The Zero Sum Game: Allstate's McKinsey Documents
HERE IS THE LINK TO THE ALLSTATE MCKINSEY DOCUMENTS; YOU MUST AGREE TO VIEW THE DOCUMENTS FOR NEWS OR INFORMATIONAL PURPOSES: CLICK "ACCEPT" AND YOU WILL BE DIRECTED TO A PAGE CONTAINING ALL OF THE DOCUMENTS MENTIONED HERE
Because I never meant to "take sides" on a matter I know next to nothing about, I'm now including along with the Slabbed excerpt originally posted, an excerpt of a recent article from Bloomberg.com - Allstate Releases McKinsey Records (etc.) below.
This post was originally meant to highlight Allstate's (or its consultant's) unfortunate use of the term "Zero Sum Game," when discussing claims handling procedures. My original comment was that "those who continue to play it often get their . . . uh . . . soft parts caught in a wringer."
The Slabbed post highlights the damage done to an admitted "Zero Sum Game Player" who is engaged in a human-harm-cost-benefit analysis. The Pinto punitive damages award came readily to mind because the case was decided while I was in law school learning about negligence.
For my non-attorney readers, I need to stress that it's not wrong to engage in a cost-benefit analysis for the compensation of injury under a negligence system. In fact, this is what the law itself (and injured Plaintiff's attorneys) do, i.e., "calculate" the risk of harm + the potential severity of the injury against the cost of avoiding that harm.
People react badly when they see that type of calculation being applied to human injury or the loss of human life because those losses are considered to be "incommensurable," i.e., no amount of money can recompense someone for, say, the loss of a child. For an excerpt from my own article discussing the concept of incommensurability -- The Cost of a Thing is Your Life, click here.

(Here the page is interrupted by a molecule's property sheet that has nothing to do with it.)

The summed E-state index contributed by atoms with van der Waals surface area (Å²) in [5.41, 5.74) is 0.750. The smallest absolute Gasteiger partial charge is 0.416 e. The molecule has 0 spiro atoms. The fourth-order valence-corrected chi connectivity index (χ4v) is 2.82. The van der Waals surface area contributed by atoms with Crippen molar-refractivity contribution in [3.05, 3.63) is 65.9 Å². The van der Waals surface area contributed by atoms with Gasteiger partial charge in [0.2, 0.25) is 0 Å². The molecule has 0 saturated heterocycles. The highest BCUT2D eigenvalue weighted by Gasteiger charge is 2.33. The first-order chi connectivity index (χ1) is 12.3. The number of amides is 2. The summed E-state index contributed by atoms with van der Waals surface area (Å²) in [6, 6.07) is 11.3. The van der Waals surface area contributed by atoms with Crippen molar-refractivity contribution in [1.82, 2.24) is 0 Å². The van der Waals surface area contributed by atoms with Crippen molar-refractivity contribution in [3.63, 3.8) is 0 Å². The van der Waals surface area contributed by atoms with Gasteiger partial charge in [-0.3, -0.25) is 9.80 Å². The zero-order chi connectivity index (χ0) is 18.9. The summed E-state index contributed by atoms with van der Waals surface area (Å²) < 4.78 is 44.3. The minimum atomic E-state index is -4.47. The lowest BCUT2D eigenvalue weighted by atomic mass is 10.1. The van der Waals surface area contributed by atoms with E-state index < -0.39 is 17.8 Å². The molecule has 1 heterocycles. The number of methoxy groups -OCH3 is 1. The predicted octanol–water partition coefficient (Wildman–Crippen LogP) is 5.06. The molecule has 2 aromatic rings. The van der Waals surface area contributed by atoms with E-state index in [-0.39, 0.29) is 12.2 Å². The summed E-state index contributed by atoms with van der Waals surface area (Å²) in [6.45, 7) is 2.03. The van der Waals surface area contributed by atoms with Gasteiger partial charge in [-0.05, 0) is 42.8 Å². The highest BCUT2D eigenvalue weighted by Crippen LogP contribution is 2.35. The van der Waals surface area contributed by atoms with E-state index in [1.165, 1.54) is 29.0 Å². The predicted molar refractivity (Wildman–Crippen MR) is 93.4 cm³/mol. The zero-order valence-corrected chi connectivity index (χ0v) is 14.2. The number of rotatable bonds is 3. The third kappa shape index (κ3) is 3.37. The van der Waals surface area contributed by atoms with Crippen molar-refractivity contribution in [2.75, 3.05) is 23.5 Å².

I'm hoping my non-attorney readers will understand that these formal monetary calculations are routinely made by businesses and governments when making decisions about how much risk to human life is worth taking when they engage in potentially dangerous activities for the purpose of creating a significant benefit for many.
In a previous post that received a notice in the Silicon Investor BB I spoke of insurers and their lawyers using the court system as instruments of institutionalized bad faith. Indeed Allstate has taken much criticism for ignoring lawful subpoenas over these documents as well as substantial fines as noted by Ms St John. This brings me to the beginning of the main story.
For more than a decade, Allstate Insurance Co. kept a secret from its auto policyholders — a national strategy to force customers to accept reduced cash payouts or face years in court.
Thousands of pages of Allstate documents reviewed by the Herald-Tribune detail how the nation’s second-largest insurer systematically cut payments to customers as a way to boost profits.
The documents describe a two-pronged strategy.
First, the company evaluates claims with a computer program designed to reduce payouts by as much as 20 percent of what the company once paid for the same injuries.
Second, Allstate pushes policyholders to accept quick settlements without the help of lawyers. Policyholders who try to fight for more money face Allstate attorneys coached to refuse to negotiate and to drag out litigation.
The approach often forces car accident victims to take what Allstate offers right away or spend years in court while their bills go unpaid — a strategy Allstate spelled out in guidelines for claims adjusters that “forces the claimant and attorney to think about the obstacles they must overcome …”
Indeed it appears we have a road map of how tort reform is being used against us. Limits on damages only make it easier for these large insurers to get away with outrageous behavior. The story continues: